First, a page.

WHAT IS A PRESSURE INJURY?
A pressure wound, also known as a bed sore, pressure ulcer, or pressure sore, is an injury to the skin and underlying tissues. The wound results from extended pressure on the area, which inhibits blood and oxygen flow to the skin’s cells. Pressure injuries can develop quickly, and often occur when a person has been confined to a bed, wheelchair, or other immobile position causing pressure on the skin for an extended period of time. These kinds of sores may go away with conservative treatments, but sometimes require advanced bed sores treatment from a wound care facility, such as the wound center at Princeton Wound Care.
WHERE DO PRESSURE INJURIES COMMONLY OCCUR?
Often, pressure wounds develop on skin that covers a bone, including:
- Inner Knees
- Back of the head / ears
- Lower back / buttocks
WHAT CAUSES A PRESSURE INJURY/WOUND?
A pressure wound is usually the result of pressure in an area of the skin, which causes tissue damage when sustained over a long period of time. Some of the situations which may result in a pressure injury include:
- Long-term wheelchair use
- Sickness that requires bed rest
- Prolonged hospital bed use
- Movement causing friction, such as from a caregiver
WHAT ARE THE SYMPTOMS OF A PRESSURE INJURY?
Pressure injuries are generally sorted into different stages of severity. The earlier you seek medical help for your pressure wound, the better your chances are of improving your condition quickly and without complications. If you are suffering from any of the following pressure wound symptoms, it is important to consult with your doctor or a wound care specialist at Princeton Wound Care Center:
STAGE 1 PRESSURE INJURY SYMPTOMS
- Warmer / cooler in temperature
STAGE 2 PRESSURE INJURY SYMPTOMS
- Loss of outer layer of skin
- Blister-like appearance
STAGE 3 PRESSURE INJURY SYMPTOMS
- Crater-like ulcer
- Loss of multiple layers of skin
- May have yellow spots
STAGE 4 PRESSURE INJURY SYMPTOMS
- Exposed fat, muscles, or tendons
- Yellow, black, or brown spots
- DEEP TISSUE PRESSURE INJURY SYMPTOMS
- No skin breakage
- Blood-blister appearance
- Tenderness or soreness
- Maroon or purple
WHAT ARE THE RISK FACTORS FOR A PRESSURE INJURY?
You may have a higher likelihood for developing a pressure wound if you have a medical condition that restricts your mobility, requiring you to sit or lie for extended time frames. Other factors that may increase the risk for developing pressure wounds include the following:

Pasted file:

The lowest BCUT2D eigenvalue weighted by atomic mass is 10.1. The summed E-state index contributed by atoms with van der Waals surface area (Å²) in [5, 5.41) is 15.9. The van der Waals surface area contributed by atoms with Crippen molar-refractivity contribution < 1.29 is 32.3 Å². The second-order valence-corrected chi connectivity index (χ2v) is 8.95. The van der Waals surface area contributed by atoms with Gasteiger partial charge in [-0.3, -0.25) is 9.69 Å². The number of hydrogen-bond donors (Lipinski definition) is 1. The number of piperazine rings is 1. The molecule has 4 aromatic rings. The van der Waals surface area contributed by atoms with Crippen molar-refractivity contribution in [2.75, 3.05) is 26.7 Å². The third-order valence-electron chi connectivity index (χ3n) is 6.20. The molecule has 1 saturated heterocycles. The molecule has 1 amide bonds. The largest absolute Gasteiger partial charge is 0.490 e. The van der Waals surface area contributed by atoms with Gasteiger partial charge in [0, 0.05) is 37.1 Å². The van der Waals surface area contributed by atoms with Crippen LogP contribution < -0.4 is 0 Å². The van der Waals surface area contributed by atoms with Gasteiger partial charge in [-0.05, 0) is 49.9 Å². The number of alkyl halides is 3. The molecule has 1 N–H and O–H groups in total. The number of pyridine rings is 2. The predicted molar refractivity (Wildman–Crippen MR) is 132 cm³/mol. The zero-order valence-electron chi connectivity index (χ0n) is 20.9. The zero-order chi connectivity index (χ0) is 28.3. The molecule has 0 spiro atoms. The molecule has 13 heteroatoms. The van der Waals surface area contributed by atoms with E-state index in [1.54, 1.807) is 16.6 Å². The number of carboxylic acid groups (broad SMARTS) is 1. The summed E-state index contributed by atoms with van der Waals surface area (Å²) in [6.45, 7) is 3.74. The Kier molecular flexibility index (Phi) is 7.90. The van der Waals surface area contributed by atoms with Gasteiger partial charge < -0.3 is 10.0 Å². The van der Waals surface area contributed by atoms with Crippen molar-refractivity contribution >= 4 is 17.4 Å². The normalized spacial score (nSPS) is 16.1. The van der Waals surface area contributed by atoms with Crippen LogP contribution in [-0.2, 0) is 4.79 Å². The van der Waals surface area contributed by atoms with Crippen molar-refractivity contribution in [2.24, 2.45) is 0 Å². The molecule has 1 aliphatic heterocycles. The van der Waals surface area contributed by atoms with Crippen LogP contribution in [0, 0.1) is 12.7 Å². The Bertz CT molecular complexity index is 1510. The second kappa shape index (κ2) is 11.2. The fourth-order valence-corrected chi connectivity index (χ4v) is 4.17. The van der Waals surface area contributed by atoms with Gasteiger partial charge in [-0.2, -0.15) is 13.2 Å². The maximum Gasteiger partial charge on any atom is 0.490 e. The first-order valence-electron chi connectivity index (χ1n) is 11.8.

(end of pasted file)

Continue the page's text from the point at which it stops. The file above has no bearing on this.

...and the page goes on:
- Weight loss can reduce muscle and fat, removing cushioning between the skin and bones.
Excess moisture or dryness can increase friction between bedding and skin.
- Aging can reduce the skin’s elasticity and moisture, increase susceptibility to wounds, and inhibit the ability to heal.
- Medical conditions can sometimes limit the blood flow through the body and increase chances of tissue damage.
- Smoking may reduce blood flow and oxygen and lower the body’s ability to heal.
- Poor nutrition may cause tissue breakdown and damage.
WHAT ARE SOME PRESSURE INJURY TREATMENT OPTIONS?
The following options may be recommended for pressure sore treatment at Princeton Wound Care Center:
- Getting a vascular lab workup
- Cleaning and dressing wounds properly
- Taking pain medication
- Using support surfaces, like special bedding or cushions
- Repositioning and shifting weight periodically
When the above conservative options fail or the wound becomes infected or more severe, the following advanced treatment options may be recommended:
- Hyperbaric oxygen therapy (HBOT)
- Skin grafting
If you’re suffering from a pressure injury, it is important to consult with a wound care specialist at Princeton Wound Care Center in New Jersey. Our state-of-the-art facility, complete with hyperbaric oxygen therapy chambers, is home to experienced physicians who are experts in complex and chronic wound care.